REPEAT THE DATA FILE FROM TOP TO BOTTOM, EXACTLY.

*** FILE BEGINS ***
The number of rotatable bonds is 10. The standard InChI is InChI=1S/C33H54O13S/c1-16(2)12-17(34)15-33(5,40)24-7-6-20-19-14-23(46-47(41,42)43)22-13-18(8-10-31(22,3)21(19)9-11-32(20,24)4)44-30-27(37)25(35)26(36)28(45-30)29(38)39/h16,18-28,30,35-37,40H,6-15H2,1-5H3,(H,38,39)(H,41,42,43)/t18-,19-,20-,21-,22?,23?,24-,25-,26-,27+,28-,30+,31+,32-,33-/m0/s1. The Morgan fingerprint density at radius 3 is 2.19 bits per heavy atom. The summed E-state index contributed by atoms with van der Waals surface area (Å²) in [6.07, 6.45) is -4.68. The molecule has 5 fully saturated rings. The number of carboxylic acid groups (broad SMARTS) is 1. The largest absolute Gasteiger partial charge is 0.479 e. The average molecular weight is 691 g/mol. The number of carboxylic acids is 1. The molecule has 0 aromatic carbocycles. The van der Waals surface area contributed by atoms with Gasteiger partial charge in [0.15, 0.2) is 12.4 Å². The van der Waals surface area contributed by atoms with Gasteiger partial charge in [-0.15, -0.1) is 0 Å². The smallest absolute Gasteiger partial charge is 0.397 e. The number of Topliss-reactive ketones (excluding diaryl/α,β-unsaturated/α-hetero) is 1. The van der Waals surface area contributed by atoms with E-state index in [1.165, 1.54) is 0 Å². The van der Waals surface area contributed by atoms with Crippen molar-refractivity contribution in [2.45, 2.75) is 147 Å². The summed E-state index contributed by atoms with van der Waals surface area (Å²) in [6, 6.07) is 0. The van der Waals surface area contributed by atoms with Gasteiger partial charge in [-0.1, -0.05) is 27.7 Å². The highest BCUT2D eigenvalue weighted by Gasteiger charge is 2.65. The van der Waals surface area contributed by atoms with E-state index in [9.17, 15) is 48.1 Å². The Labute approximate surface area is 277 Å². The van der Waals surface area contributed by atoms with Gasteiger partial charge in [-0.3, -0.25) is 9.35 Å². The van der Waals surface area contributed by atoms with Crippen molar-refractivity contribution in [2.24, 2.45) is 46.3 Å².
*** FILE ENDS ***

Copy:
The number of rotatable bonds is 10. The standard InChI is InChI=1S/C33H54O13S/c1-16(2)12-17(34)15-33(5,40)24-7-6-20-19-14-23(46-47(41,42)43)22-13-18(8-10-31(22,3)21(19)9-11-32(20,24)4)44-30-27(37)25(35)26(36)28(45-30)29(38)39/h16,18-28,30,35-37,40H,6-15H2,1-5H3,(H,38,39)(H,41,42,43)/t18-,19-,20-,21-,22?,23?,24-,25-,26-,27+,28-,30+,31+,32-,33-/m0/s1. The Morgan fingerprint density at radius 3 is 2.19 bits per heavy atom. The summed E-state index contributed by atoms with van der Waals surface area (Å²) in [6.07, 6.45) is -4.68. The molecule has 5 fully saturated rings. The number of carboxylic acid groups (broad SMARTS) is 1. The largest absolute Gasteiger partial charge is 0.479 e. The average molecular weight is 691 g/mol. The number of carboxylic acids is 1. The molecule has 0 aromatic carbocycles. The van der Waals surface area contributed by atoms with Gasteiger partial charge in [0.15, 0.2) is 12.4 Å². The van der Waals surface area contributed by atoms with Gasteiger partial charge in [-0.15, -0.1) is 0 Å². The smallest absolute Gasteiger partial charge is 0.397 e. The number of Topliss-reactive ketones (excluding diaryl/α,β-unsaturated/α-hetero) is 1. The van der Waals surface area contributed by atoms with E-state index in [1.165, 1.54) is 0 Å². The van der Waals surface area contributed by atoms with Crippen molar-refractivity contribution in [2.45, 2.75) is 147 Å². The summed E-state index contributed by atoms with van der Waals surface area (Å²) in [6, 6.07) is 0. The van der Waals surface area contributed by atoms with Gasteiger partial charge in [-0.1, -0.05) is 27.7 Å². The highest BCUT2D eigenvalue weighted by Gasteiger charge is 2.65. The van der Waals surface area contributed by atoms with E-state index in [9.17, 15) is 48.1 Å². The Labute approximate surface area is 277 Å². The van der Waals surface area contributed by atoms with Gasteiger partial charge in [-0.3, -0.25) is 9.35 Å². The van der Waals surface area contributed by atoms with Crippen molar-refractivity contribution in [2.24, 2.45) is 46.3 Å².